If you don't know what smeg means, you are a smeghead.
You are smegging useless. Every last smeg knows what smeg means. It is the rude word of the future. It is the word we will use when we are finally tired of using every other rude word. It could be a few years yet.
The word smeg was invented by the writers of the science-fiction sit-com Red Dwarf, which returned for a tenth series on the Dave channel last night. I am pleased about this. This is the show that has a talking cat and robots that go to heaven. And besides, the return of Red Dwarf means more people will get to know the word smeg.
Not that it's the only weird word invented by Red Dwarf, or other science fiction shows and books for that matter. Science fiction has given us thousands of words. Such as:
Grok: Invented by the writer Robert Heinlein in the 1960s, it means to feel empathy with, to enjoy, to establish a rapport with. As in "I grok you" or "I would really like to grok you". Try this on girls in bars and see how you get on.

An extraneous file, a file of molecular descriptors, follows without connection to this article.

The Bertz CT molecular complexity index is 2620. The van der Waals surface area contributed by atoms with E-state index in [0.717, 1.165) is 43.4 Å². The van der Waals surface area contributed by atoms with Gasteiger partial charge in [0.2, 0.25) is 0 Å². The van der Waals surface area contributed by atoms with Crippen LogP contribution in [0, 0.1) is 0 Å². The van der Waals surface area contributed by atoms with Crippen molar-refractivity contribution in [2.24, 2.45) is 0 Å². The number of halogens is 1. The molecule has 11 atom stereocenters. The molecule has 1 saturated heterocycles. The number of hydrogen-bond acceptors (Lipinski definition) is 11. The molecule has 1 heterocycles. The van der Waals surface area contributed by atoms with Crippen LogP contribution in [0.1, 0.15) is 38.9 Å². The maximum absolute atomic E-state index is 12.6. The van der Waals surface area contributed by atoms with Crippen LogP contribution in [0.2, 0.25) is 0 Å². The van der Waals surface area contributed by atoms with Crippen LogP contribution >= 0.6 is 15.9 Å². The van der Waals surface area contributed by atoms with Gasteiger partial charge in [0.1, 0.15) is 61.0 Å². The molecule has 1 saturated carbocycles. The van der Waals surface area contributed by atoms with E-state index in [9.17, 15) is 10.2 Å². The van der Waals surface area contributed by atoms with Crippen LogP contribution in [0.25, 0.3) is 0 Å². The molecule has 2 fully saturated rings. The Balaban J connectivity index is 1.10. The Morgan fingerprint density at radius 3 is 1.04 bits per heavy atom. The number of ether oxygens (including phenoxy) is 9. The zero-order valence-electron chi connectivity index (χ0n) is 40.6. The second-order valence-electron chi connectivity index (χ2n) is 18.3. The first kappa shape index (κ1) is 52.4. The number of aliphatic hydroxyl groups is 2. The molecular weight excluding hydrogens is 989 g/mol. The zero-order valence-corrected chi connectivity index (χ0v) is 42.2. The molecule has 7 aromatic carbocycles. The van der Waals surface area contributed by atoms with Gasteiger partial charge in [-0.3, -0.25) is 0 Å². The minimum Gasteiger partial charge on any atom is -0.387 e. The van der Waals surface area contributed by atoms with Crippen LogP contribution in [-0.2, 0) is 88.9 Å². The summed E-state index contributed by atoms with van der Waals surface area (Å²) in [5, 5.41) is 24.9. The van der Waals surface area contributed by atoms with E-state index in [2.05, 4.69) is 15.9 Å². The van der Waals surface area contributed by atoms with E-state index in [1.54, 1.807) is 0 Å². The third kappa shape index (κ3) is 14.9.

Dalek: Invented by the Doctor Who writer Terry Nation, the word means a faceless, poisonous alien who has no empathy with humans. The word can also be used to mean a traffic warden who has to give you a ticket because he's started writing it.
Blinovitch limitation effect: Another one from Doctor Who. It is the rule of physics that says you cannot go back in time to change what has happened in the past. It is often experienced by people with hangovers.
Klingon: the language spoken by the race of aliens in Star Trek and by a few geeks who should get out more. Or as they would say in Klingon: chugh soh lah vam soh 'oh.
Belter: A word to describe someone who lives in an asteroid belt, invented by the writer Larry Niven. For someone who lives in Scotland, it has an entirely different meaning.
Parallel universe: A place where many things are the same as this universe but some things are subtly different. In a parallel universe, for instance, One Direction would not exist, we would all still like Nick Clegg. and the Department for Transport would make a terribly good job of the West Coast rail bidding process.
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